There are sidequests to be found in town, the ones I’ve found so far are of the “collect (x amount) of items” variety. Unlike the Wii’s last big RPG, Xenoblade Chronicles, there’s no quest log, so you’d better remember where the questgiver is located and what it is they want. This was par the course for JRPGs up until very recently, but it still felt like a step backwards.

The town also holds an arena, where you can battle monsters for prizes. Unfortunately, arena battles are narrated by two “sports announcers”, who will spew the same lines ad nauseam. Be prepared to hear “Such power, such grace!” shouted every thirty seconds.

Gameplay
The battle system is peculiar, the game defaults to a semi-automatic configuration: you move towards your enemy with the analog stick, and continue pushing the stick in their direction to land blows. This set-up is encouraged; you can switch to a “manual” mode where you use the A-button to attack, but these attacks do less damage. I guess it’s to discourage button-mashing.

Zael also has a crossbow at his command. Holding down the left trigger allows you to aim and fire at your foes, which allows for targeting enemy weak-points.

You can also use seek-mode to scan enemies and your surroundings. For example, in one situation if you focus your sights on a pillar, you can command your squadmate to sling a fireball at it, crushing your enemies. There’s also a cover system, which you can use to sneak around behind your enemy and pop out to land a critical hit.

Another odd choice is the inclusion of lives, a hold-over from action games of the past. At the start of each battle, every party member has five lives. If they get knocked out five times, they’re out of the battle. If you get knocked out five times, it’s game over. This gives fighting a low degree of difficulty. It’s easy to get knocked out, but it’s unlikely to happen five times in one skirmish.

Sound & Music
There’s no Japanese voice-track, so be prepared for a very British dub. The voice actors do a rather good job, though there are some odd choices in actors. I encountered a boy who looked about four years old but had a voice like Dick Van Dyke in Mary Poppins. He wanted me to find his six coins; I didn’t.

The rest of the sound design is adequate but not mind-blowing. Sound effects serve their role as they should. The music in town fades in and out as you duck through dark alleyways, which is a nice touch.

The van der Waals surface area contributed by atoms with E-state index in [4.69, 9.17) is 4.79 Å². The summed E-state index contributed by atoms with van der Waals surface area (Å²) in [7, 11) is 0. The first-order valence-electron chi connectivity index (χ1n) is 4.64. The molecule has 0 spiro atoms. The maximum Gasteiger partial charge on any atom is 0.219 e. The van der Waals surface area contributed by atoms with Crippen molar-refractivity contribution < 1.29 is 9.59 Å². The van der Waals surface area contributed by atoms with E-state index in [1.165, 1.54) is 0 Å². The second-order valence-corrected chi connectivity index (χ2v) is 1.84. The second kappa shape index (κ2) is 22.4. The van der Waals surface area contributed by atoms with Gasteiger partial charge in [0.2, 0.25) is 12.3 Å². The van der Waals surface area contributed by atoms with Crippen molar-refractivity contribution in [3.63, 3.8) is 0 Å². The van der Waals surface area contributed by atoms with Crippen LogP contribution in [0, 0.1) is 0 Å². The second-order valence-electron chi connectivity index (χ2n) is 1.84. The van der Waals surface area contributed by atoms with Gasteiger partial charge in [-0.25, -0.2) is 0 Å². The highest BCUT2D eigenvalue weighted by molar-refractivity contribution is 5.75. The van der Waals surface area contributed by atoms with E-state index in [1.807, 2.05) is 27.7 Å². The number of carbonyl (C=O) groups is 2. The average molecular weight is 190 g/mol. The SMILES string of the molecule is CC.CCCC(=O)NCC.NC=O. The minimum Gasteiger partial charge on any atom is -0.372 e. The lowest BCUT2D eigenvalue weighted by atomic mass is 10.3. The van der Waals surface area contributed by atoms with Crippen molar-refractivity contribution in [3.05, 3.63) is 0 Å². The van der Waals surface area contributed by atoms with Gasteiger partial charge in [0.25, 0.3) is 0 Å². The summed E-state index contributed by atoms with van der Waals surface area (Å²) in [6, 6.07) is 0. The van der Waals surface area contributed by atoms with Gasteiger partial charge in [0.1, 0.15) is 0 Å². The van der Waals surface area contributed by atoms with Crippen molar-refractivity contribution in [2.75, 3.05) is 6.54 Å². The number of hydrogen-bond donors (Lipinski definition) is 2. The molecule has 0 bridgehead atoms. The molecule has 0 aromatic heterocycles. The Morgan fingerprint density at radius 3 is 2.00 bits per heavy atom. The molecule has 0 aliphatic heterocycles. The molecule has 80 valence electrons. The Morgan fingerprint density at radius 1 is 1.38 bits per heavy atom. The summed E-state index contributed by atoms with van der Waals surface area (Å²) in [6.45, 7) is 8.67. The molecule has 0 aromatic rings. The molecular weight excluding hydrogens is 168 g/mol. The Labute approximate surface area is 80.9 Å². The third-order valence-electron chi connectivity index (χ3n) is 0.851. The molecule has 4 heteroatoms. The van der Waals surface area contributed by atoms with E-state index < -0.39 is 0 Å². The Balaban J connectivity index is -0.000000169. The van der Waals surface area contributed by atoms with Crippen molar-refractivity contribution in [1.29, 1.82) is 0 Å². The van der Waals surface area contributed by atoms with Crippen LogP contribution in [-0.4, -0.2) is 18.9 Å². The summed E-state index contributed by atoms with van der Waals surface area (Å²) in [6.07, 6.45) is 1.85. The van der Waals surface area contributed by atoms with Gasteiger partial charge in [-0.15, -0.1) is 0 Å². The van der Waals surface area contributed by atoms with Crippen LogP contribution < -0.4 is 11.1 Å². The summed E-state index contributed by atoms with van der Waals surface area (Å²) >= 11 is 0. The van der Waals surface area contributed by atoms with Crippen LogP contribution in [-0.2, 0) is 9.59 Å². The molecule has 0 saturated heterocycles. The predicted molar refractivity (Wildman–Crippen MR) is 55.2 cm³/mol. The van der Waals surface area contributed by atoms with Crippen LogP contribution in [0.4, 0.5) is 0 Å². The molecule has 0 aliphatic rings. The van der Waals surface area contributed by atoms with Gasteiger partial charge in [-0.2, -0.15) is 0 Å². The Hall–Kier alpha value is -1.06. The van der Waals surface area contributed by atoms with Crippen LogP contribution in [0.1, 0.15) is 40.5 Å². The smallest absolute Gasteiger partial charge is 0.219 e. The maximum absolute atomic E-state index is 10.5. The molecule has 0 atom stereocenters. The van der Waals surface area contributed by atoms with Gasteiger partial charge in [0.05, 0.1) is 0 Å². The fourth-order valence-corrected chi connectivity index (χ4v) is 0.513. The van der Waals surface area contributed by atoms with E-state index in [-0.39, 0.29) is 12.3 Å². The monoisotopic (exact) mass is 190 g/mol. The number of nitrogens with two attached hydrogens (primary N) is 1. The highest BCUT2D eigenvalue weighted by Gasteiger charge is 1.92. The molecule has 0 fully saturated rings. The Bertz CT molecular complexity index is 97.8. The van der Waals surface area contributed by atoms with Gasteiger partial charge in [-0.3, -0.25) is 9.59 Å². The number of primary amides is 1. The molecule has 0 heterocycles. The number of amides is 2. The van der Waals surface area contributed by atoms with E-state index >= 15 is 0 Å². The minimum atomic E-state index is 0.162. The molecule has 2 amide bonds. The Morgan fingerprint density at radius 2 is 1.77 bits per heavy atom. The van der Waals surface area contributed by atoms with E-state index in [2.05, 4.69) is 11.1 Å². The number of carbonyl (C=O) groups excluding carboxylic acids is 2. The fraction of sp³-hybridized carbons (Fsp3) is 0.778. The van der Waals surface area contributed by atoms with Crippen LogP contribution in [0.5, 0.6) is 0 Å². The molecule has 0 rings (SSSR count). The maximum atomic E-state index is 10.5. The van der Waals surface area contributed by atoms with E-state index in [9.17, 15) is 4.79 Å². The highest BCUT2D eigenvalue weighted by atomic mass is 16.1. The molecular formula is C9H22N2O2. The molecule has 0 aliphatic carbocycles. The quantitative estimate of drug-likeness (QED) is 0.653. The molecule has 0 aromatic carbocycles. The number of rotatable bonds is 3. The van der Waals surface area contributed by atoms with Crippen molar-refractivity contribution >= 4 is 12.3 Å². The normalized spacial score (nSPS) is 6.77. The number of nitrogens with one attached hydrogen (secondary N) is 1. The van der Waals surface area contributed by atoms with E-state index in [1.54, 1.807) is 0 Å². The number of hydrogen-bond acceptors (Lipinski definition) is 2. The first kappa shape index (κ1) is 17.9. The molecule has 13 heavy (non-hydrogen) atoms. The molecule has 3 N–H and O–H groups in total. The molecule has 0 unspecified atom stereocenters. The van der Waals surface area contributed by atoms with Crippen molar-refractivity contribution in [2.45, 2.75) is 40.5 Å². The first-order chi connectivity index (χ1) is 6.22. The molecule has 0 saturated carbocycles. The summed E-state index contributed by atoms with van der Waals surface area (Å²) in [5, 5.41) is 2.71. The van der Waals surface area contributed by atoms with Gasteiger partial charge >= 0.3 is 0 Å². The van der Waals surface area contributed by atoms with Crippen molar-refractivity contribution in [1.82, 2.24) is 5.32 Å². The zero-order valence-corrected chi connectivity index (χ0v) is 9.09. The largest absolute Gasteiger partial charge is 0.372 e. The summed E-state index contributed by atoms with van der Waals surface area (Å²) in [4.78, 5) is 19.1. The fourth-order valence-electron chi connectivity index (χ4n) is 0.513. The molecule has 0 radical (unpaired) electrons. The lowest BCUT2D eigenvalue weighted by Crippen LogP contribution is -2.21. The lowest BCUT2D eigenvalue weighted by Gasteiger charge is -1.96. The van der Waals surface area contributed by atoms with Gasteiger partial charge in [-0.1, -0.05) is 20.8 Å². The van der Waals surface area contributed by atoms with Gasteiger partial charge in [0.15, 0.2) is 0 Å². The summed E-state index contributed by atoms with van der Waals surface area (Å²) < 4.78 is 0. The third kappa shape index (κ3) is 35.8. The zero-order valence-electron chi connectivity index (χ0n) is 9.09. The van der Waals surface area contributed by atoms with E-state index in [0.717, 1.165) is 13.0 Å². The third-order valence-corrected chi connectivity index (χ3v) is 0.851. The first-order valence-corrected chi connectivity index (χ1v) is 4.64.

Nobuo Uematsu’s musical score is quite far removed from his previous work, bringing to mind a film score and existing to serve as background music, rather than something that can be appreciated apart from the game. It isn’t bad, just not very exciting as a whole. There are some very nice tracks however, like the theme song and the music that plays in town.

Apparently, this is the second soundtrack he recorded for the game; his initial score was rejected and he almost left the project because of it.

So…What Else?
Well, here’s some things I don’t like at all.

Bumping into NPCs happens a lot, and they react accordingly. Though it’s a nice touch to see them trip and admonish you, you’re then unable to speak with them until they’ve completed their noticeably long animation and then returned to their initial post. Most likely, you’ll immediately bump into them again, starting the whole thing over again. It can get annoying.

Party chatter can easily get cut off. If two characters are in battle and discussing plot points while fighting, if you complete the battle before they finish talking, the chatter will stop mid-word. Due to the fast and furious nature of the battles, it’s almost as if you’re encouraged to stand around and get trounced until everybody’s done talking.

One thing I do like is how you can bump your head on shop signs, eliciting a yelp of pain.

I haven’t tried out the multiplayer aspects, so I can’t speak for them. It’s not what I bought the game for, anyway.

Conclusion
Anyway, The Last Story isn’t my favourite JRPG of this generation, and it’s certainly not for everybody, but I’m glad that I bought it. If you’re interested, pick up a copy sooner than later, this one’s bound to become hard-to-find.

And for those of you feeling deprived in the US, the fine people at XSEED have just picked it up for localisation! Hi-five, XSEED!